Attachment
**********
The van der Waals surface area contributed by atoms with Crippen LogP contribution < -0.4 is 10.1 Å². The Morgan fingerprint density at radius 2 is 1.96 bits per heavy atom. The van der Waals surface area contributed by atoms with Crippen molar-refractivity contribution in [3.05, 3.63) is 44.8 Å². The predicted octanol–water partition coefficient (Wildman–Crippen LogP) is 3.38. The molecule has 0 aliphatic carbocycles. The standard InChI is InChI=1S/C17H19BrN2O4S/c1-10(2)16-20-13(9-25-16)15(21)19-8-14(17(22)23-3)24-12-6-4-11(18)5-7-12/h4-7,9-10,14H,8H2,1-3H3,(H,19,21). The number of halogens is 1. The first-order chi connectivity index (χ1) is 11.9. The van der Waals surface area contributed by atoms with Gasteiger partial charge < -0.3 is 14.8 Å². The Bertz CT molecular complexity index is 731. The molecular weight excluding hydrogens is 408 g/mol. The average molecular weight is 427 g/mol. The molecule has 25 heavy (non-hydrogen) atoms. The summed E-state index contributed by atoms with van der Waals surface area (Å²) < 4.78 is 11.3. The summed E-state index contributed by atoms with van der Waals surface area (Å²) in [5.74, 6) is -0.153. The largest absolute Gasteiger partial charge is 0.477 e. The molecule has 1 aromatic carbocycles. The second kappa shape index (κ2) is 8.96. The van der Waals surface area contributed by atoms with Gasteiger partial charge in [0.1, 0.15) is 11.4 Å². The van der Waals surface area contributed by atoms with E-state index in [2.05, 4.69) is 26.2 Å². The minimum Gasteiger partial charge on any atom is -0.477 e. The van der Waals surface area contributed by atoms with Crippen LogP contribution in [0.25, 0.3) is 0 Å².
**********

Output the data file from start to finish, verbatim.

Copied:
The van der Waals surface area contributed by atoms with Crippen LogP contribution < -0.4 is 10.1 Å². The Morgan fingerprint density at radius 2 is 1.96 bits per heavy atom. The van der Waals surface area contributed by atoms with Crippen molar-refractivity contribution in [3.05, 3.63) is 44.8 Å². The predicted octanol–water partition coefficient (Wildman–Crippen LogP) is 3.38. The molecule has 0 aliphatic carbocycles. The standard InChI is InChI=1S/C17H19BrN2O4S/c1-10(2)16-20-13(9-25-16)15(21)19-8-14(17(22)23-3)24-12-6-4-11(18)5-7-12/h4-7,9-10,14H,8H2,1-3H3,(H,19,21). The number of halogens is 1. The first-order chi connectivity index (χ1) is 11.9. The van der Waals surface area contributed by atoms with Gasteiger partial charge < -0.3 is 14.8 Å². The Bertz CT molecular complexity index is 731. The molecular weight excluding hydrogens is 408 g/mol. The average molecular weight is 427 g/mol. The molecule has 25 heavy (non-hydrogen) atoms. The summed E-state index contributed by atoms with van der Waals surface area (Å²) < 4.78 is 11.3. The summed E-state index contributed by atoms with van der Waals surface area (Å²) in [5.74, 6) is -0.153. The largest absolute Gasteiger partial charge is 0.477 e. The molecule has 1 aromatic carbocycles. The second kappa shape index (κ2) is 8.96. The van der Waals surface area contributed by atoms with Gasteiger partial charge in [0.1, 0.15) is 11.4 Å². The van der Waals surface area contributed by atoms with E-state index in [2.05, 4.69) is 26.2 Å². The minimum Gasteiger partial charge on any atom is -0.477 e. The van der Waals surface area contributed by atoms with Crippen LogP contribution in [0.25, 0.3) is 0 Å².